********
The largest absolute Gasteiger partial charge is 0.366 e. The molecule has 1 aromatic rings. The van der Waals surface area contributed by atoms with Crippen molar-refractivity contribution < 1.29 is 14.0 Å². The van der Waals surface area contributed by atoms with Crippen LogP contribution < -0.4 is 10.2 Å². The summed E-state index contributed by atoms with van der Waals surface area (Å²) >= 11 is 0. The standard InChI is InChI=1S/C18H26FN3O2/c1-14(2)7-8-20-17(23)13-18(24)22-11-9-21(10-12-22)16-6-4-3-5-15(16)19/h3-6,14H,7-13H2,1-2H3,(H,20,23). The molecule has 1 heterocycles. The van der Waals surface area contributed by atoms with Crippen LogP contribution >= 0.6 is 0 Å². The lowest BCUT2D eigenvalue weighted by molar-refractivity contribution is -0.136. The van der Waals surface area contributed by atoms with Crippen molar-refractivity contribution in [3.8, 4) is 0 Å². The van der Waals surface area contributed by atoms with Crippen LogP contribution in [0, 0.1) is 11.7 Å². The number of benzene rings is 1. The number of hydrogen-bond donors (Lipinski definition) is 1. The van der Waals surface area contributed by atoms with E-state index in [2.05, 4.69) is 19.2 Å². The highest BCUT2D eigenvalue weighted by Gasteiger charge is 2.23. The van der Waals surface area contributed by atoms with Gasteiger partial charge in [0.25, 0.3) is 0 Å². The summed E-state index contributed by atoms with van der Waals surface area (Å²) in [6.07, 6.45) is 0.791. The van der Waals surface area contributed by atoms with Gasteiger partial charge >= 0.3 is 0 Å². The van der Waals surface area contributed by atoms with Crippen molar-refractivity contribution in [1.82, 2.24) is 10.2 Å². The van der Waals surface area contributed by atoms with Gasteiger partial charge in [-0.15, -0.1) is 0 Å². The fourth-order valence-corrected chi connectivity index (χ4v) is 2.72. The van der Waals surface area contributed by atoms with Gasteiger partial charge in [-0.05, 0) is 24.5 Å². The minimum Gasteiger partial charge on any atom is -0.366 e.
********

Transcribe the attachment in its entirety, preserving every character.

The largest absolute Gasteiger partial charge is 0.366 e. The molecule has 1 aromatic rings. The van der Waals surface area contributed by atoms with Crippen molar-refractivity contribution < 1.29 is 14.0 Å². The van der Waals surface area contributed by atoms with Crippen LogP contribution < -0.4 is 10.2 Å². The summed E-state index contributed by atoms with van der Waals surface area (Å²) >= 11 is 0. The standard InChI is InChI=1S/C18H26FN3O2/c1-14(2)7-8-20-17(23)13-18(24)22-11-9-21(10-12-22)16-6-4-3-5-15(16)19/h3-6,14H,7-13H2,1-2H3,(H,20,23). The molecule has 1 heterocycles. The van der Waals surface area contributed by atoms with Crippen LogP contribution >= 0.6 is 0 Å². The lowest BCUT2D eigenvalue weighted by molar-refractivity contribution is -0.136. The van der Waals surface area contributed by atoms with Crippen molar-refractivity contribution in [3.8, 4) is 0 Å². The van der Waals surface area contributed by atoms with Crippen LogP contribution in [0, 0.1) is 11.7 Å². The number of benzene rings is 1. The number of hydrogen-bond donors (Lipinski definition) is 1. The van der Waals surface area contributed by atoms with E-state index in [2.05, 4.69) is 19.2 Å². The highest BCUT2D eigenvalue weighted by Gasteiger charge is 2.23. The van der Waals surface area contributed by atoms with Gasteiger partial charge in [0.25, 0.3) is 0 Å². The summed E-state index contributed by atoms with van der Waals surface area (Å²) in [6.07, 6.45) is 0.791. The van der Waals surface area contributed by atoms with Gasteiger partial charge >= 0.3 is 0 Å². The van der Waals surface area contributed by atoms with Crippen molar-refractivity contribution in [1.82, 2.24) is 10.2 Å². The van der Waals surface area contributed by atoms with Gasteiger partial charge in [-0.15, -0.1) is 0 Å². The fourth-order valence-corrected chi connectivity index (χ4v) is 2.72. The van der Waals surface area contributed by atoms with Gasteiger partial charge in [-0.05, 0) is 24.5 Å². The minimum Gasteiger partial charge on any atom is -0.366 e.